Tim Westergren’s Mask Is Slipping: Pandora’s Scorched Earth Attack on Songwriters

In yet another disastrous act of misguided desperation, Pandora announced that they purchased a radio station in Rapid City, South Dakota.  That’s not South San Francisco, it’s South Dakota–1500 miles away.

Why did they buy that station?  To somehow try to bootstrap themselves into the most important thing in their miserable lives–paying songwriters less.  (And artists will be next.)

Pandora has no connection to South Dakota, much less Rapid City–and that’s not why the FCC grants licenses to radio station owners.  But in the world of media concentration perfected by Pandora’s running buddies Clear Channel, buying a radio station in a city you have no connection to for purposes not related to proper use of the public airwaves to benefit the citizens of Rapid City is just business as usual.  Send in the Silicon Valley lawyers with the IPO checkbook to screw the songwriters whatever the cost.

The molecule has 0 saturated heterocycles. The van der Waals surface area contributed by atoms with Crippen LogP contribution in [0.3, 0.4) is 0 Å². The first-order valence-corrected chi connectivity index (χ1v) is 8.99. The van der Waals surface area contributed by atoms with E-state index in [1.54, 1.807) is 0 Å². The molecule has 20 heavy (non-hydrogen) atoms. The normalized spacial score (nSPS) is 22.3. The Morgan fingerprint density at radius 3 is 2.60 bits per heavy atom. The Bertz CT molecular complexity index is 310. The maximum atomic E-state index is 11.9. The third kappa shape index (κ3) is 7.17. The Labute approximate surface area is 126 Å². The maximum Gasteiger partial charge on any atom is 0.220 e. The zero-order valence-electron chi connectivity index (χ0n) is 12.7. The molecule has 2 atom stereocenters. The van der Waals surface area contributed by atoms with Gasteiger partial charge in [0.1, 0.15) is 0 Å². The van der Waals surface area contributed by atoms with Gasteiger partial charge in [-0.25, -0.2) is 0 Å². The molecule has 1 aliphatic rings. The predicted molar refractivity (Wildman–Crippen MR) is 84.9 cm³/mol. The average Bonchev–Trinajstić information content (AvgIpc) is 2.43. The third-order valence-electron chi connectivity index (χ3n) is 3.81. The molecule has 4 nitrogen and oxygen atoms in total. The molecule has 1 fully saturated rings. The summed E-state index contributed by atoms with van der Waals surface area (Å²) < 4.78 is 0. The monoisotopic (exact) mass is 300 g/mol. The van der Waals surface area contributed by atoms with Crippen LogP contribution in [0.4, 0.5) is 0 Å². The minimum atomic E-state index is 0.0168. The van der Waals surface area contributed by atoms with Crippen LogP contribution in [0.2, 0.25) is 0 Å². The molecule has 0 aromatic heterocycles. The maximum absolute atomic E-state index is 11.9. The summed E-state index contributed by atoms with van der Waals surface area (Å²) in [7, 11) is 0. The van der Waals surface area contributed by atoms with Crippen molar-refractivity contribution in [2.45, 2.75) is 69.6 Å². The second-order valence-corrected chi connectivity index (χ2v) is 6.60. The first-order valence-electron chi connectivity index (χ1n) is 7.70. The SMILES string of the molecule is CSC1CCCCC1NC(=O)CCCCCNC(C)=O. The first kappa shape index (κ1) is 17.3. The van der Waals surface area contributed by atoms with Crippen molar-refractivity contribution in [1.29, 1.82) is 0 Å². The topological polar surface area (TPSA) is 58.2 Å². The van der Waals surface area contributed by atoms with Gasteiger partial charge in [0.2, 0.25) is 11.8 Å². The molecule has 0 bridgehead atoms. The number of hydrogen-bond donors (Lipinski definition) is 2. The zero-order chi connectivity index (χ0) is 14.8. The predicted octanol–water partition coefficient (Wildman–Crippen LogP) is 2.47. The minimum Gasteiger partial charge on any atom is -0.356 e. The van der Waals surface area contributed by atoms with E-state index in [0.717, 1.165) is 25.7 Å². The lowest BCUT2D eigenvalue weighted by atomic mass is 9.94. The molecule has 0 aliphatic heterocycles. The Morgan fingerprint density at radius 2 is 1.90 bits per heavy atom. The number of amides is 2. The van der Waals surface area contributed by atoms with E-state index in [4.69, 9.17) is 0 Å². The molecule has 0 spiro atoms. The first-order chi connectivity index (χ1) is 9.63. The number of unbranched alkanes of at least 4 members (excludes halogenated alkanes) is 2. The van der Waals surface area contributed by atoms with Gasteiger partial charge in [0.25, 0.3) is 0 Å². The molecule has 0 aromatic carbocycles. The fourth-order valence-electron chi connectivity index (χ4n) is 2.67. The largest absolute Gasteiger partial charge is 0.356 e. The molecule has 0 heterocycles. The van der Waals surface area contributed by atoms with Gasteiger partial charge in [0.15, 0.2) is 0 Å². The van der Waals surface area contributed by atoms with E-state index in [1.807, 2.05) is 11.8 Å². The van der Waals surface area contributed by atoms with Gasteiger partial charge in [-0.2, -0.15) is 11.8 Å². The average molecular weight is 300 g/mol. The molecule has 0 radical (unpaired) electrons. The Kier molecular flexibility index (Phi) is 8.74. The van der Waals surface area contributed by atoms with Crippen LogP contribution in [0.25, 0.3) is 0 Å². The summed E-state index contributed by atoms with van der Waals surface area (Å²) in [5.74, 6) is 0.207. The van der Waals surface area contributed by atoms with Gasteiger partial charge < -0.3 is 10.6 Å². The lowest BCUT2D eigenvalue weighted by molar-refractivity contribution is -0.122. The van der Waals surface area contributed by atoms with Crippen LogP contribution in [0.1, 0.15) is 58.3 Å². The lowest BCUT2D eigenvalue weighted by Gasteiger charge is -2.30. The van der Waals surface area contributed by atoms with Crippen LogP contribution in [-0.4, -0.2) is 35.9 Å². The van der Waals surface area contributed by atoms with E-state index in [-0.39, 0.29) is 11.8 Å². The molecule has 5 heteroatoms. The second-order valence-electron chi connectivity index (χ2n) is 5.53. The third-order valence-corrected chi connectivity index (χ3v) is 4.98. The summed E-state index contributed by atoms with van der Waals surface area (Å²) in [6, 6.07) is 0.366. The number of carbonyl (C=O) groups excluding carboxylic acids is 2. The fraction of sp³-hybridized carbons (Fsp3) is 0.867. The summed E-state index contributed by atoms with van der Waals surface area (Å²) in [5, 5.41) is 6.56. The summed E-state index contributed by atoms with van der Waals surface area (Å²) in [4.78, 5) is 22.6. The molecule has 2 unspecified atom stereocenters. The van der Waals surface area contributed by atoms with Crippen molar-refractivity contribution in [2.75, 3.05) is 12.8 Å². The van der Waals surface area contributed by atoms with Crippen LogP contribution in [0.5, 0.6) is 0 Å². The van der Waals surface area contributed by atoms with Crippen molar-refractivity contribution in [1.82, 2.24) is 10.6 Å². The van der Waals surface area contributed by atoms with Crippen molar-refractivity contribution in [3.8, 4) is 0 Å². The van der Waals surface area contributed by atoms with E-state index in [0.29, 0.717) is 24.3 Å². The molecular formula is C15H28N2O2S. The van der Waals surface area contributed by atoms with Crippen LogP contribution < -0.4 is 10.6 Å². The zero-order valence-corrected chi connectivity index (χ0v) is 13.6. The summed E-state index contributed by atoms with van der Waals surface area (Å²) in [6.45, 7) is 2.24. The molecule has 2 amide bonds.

Just in case you didn’t quite get it before, Pandora has now demonstrated unequivocally that they loathe songwriters so much that they’d literally do anything to screw them.  Including antics like buying an FM radio station.

In fact, they would rather spend their IPO millions–gained by their one product, music–on something as idiotic as buying a radio station and take on the burden of FCC licensing (including the inevitable opposition to their license at the FCC) than pay songwriters fairly.

This is a shockingly brazen stunt on the short con, even for committed grifters like Pandora.  It compares to Google’s attempt to destroy authors by attacking their ability to bargain collectively in the Google Books case.

And Tim Westergren keeps making $1 million a month in stock sales.

Tomorrow–what do the House of Saud, Google, AIG and Pandora have in common?  Aside from crony capitalism, that is.

4 thoughts on “Tim Westergren’s Mask Is Slipping: Pandora’s Scorched Earth Attack on Songwriters

  1. Pandora thinks it can get a lower royalty rate for broadcasters that (I guess) they think would apply to their actual webcasting service.


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